Despite claims that he could face torture, Abu Qatada will be sent to Jordan, where he is wanted on terrorism charges. This decision removes a key defense long used by suspected terrorists being held in Britain.
Welcoming the judgment, UK interior minister Jacqui Smith said: "I'm delighted with the Lords' decision today in the cases of Abu Qatada and the two Algerians 'RB and U'. It highlights the threat these individuals pose to our nation's security and vindicates our efforts to remove them.
"My top priority is to protect public safety and ensure national security and I have signed Abu Qatada's deportation order which will be served on him today. I am keen to deport this dangerous individual as soon as I can." ....
But human rights group Amnesty International said it was "gravely concerned" by the consequences of the decision.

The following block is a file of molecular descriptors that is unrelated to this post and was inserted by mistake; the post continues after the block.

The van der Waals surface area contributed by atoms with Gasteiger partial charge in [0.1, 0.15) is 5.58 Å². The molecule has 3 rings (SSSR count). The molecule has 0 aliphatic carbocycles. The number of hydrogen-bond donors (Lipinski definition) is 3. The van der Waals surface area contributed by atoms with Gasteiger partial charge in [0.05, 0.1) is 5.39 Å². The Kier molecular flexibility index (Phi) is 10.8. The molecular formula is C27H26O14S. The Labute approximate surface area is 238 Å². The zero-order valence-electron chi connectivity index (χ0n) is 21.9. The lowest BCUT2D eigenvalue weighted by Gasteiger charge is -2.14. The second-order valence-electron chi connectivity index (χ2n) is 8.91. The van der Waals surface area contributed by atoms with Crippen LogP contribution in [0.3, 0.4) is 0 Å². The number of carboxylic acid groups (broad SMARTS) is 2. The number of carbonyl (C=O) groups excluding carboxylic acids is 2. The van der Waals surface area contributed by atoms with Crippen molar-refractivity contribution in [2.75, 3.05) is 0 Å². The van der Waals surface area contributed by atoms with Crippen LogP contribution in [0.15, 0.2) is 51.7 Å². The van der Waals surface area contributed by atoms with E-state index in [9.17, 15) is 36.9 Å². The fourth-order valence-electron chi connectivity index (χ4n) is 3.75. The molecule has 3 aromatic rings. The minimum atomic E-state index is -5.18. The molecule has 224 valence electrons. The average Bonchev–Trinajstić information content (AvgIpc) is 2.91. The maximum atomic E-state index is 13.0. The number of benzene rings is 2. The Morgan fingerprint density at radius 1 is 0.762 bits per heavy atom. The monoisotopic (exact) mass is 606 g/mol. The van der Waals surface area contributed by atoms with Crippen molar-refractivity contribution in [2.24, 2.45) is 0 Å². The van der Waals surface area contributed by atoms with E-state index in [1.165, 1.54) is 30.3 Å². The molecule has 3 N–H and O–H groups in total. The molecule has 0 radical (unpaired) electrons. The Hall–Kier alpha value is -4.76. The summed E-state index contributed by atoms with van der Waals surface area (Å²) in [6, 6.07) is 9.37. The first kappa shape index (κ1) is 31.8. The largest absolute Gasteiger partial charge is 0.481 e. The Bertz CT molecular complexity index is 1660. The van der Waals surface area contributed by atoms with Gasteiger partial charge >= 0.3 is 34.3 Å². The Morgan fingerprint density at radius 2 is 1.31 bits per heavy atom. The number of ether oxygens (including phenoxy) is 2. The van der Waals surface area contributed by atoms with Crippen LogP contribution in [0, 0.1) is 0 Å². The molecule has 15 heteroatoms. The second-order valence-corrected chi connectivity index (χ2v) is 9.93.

"What is not acceptable is to use suspicion of involvement in terrorism to justify sending someone to face a real risk of torture or other serious violations of their rights," said Nicola Duckworth, Europe and Central Asia Programme Director at Amnesty International, in a statement.
"If these individuals in question are reasonably suspected of having committed a criminal offence relating to terrorism, it is always open to the UK authorities to charge them and give them a fair trial.
"It would be deeply worrying if the Law Lords' decision were to be taken by the UK government as a green light to push ahead with deporting people to countries where they will be at risk of abuses such as torture and unfair trials."